They go on to argue that the Court's decision in SAS v. Iancu did not alter the holding in Cuozzo, that Section 314(d) precludes judicial review with a question that's closely tied to the decision to institute the IPR. And they point out that SAS involved a provision of the AIA, 318(a), that becomes relevant after the institution decision is made and allows judicial review because the provision to find the scope of an IPR that has been instituted; in other words, the what to determine in the IPR rather than whether to institute the IPR.
Specifically, the one-year time bar in 315(b) implicates whether review can be instituted in the first place, not the scope of the IPR trial after the IPR begins. Thus, they argue that together, Cuozzo and SAS confirm the PTAB's patentability decisions, made it step two of the IPR process, are reviewable, but the board's preliminary procedural decisions made it step one of the IPR process, including time bar determinations are unreviewable.
Third, they argue that in light of AIA's plain language and the Court's decision in Cuozzo, the Fifth Circuit's justifications for permitting judicial review of time bar determinations under 315(b) are without merit and that the Fifth Circuit held that appellate review is prescribed only for determinations closely related to the board's preliminary patentability determination and that this holding is inconsistent with both the language of the statute and the Court's decision in Cuozzo.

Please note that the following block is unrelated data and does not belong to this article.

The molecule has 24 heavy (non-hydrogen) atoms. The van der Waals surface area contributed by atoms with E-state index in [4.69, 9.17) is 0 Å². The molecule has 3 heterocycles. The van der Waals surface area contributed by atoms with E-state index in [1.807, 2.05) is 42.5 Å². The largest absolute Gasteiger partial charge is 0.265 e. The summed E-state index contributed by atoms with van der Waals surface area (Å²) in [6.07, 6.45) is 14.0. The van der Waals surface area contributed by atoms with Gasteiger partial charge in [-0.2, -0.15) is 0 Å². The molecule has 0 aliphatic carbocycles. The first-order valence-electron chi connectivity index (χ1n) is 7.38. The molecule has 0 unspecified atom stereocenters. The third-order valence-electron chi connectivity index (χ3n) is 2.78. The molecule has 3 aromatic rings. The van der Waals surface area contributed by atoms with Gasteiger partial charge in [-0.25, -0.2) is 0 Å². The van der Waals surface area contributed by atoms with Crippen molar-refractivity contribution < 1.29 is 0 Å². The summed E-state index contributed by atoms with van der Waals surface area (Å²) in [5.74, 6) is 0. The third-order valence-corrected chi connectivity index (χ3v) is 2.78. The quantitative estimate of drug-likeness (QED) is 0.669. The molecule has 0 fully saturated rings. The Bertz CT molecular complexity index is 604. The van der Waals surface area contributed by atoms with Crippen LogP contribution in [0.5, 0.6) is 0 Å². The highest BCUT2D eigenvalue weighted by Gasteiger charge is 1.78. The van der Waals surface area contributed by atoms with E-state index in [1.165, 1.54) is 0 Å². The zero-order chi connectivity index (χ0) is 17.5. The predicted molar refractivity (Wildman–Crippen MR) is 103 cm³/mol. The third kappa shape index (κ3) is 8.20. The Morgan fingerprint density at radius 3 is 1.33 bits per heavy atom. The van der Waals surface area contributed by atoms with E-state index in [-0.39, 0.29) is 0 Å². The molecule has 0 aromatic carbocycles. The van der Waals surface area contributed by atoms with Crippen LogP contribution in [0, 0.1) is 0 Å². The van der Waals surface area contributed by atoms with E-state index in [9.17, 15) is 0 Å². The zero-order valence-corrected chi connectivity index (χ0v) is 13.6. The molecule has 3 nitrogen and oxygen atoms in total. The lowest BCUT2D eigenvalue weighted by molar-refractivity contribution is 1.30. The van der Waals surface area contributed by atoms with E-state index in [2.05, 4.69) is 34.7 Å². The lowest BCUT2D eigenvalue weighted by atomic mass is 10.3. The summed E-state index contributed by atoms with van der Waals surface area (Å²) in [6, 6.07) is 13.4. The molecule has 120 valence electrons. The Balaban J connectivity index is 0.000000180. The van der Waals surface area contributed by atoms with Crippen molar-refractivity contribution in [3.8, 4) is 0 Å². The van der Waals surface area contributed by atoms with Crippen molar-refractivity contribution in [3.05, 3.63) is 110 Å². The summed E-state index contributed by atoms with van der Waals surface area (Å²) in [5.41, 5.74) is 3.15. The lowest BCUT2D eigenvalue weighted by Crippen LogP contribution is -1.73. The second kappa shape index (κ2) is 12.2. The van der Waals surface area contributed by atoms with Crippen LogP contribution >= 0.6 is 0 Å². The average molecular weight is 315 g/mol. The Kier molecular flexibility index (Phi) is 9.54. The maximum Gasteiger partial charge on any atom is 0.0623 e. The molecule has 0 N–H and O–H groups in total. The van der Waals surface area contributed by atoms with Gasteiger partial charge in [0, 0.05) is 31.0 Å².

Petitioner also argued that the overall purpose of AIA confirms 314(b) was meant to preclude judicial review of timeliness determinations under 315(b), that Congress intended AIA to provide quick and cost-effective alternatives to litigation in federal court, and its purpose would be eviscerated by allowing the Fifth Circuit to overturn the PTAB's patentability decisions based on preliminary procedural rulings. And it would require re-litigation of patentability findings already made by the expert agency.
They thought it disagreed with the agency's preliminary procedural rulings would not only be inefficient and a waste of PTAB's vast resources, but also harmful to the public interest, allowing patent owners to enforce invalid patents. And finally, that permitting judicial review of 315(b) determinations would open a Pandora's box of appellate litigation over tangential procedural issues decided at the institution stage and thereby increase the cost and undermine the efficiency of IPRs.